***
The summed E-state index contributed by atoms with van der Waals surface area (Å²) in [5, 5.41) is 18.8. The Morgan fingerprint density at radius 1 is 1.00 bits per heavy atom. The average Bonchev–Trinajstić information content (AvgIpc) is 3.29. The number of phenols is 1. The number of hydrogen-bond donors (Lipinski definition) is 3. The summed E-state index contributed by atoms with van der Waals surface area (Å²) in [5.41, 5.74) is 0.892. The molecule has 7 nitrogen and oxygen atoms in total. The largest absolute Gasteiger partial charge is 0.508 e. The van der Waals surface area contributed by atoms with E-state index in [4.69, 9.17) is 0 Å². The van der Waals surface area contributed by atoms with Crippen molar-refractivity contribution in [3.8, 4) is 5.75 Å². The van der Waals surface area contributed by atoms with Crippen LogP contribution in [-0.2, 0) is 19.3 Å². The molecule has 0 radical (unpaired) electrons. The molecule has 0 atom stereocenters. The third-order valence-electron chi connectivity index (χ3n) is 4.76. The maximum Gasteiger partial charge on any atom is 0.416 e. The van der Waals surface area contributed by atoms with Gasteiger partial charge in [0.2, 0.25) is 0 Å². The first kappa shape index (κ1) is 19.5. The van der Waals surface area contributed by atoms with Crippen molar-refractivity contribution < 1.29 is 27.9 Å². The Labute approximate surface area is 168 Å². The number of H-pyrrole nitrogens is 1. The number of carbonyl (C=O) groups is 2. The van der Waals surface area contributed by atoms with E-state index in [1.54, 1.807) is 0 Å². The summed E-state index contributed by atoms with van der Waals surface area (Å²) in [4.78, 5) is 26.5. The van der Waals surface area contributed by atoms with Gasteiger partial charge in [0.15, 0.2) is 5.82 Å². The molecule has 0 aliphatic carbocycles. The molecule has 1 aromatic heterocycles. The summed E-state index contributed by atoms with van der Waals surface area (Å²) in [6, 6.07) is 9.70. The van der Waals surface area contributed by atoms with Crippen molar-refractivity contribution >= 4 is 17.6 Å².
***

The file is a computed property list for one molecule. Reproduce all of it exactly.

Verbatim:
The summed E-state index contributed by atoms with van der Waals surface area (Å²) in [5, 5.41) is 18.8. The Morgan fingerprint density at radius 1 is 1.00 bits per heavy atom. The average Bonchev–Trinajstić information content (AvgIpc) is 3.29. The number of phenols is 1. The number of hydrogen-bond donors (Lipinski definition) is 3. The summed E-state index contributed by atoms with van der Waals surface area (Å²) in [5.41, 5.74) is 0.892. The molecule has 7 nitrogen and oxygen atoms in total. The largest absolute Gasteiger partial charge is 0.508 e. The van der Waals surface area contributed by atoms with E-state index in [4.69, 9.17) is 0 Å². The van der Waals surface area contributed by atoms with Crippen molar-refractivity contribution in [3.8, 4) is 5.75 Å². The van der Waals surface area contributed by atoms with Crippen LogP contribution in [-0.2, 0) is 19.3 Å². The molecule has 0 radical (unpaired) electrons. The molecule has 0 atom stereocenters. The third-order valence-electron chi connectivity index (χ3n) is 4.76. The maximum Gasteiger partial charge on any atom is 0.416 e. The van der Waals surface area contributed by atoms with Gasteiger partial charge in [0.2, 0.25) is 0 Å². The first kappa shape index (κ1) is 19.5. The van der Waals surface area contributed by atoms with Crippen molar-refractivity contribution < 1.29 is 27.9 Å². The Labute approximate surface area is 168 Å². The number of H-pyrrole nitrogens is 1. The number of carbonyl (C=O) groups is 2. The van der Waals surface area contributed by atoms with E-state index in [1.54, 1.807) is 0 Å². The summed E-state index contributed by atoms with van der Waals surface area (Å²) in [4.78, 5) is 26.5. The van der Waals surface area contributed by atoms with Gasteiger partial charge in [0.15, 0.2) is 5.82 Å². The molecule has 0 aliphatic carbocycles. The molecule has 1 aromatic heterocycles. The summed E-state index contributed by atoms with van der Waals surface area (Å²) in [6, 6.07) is 9.70. The van der Waals surface area contributed by atoms with Crippen molar-refractivity contribution >= 4 is 17.6 Å².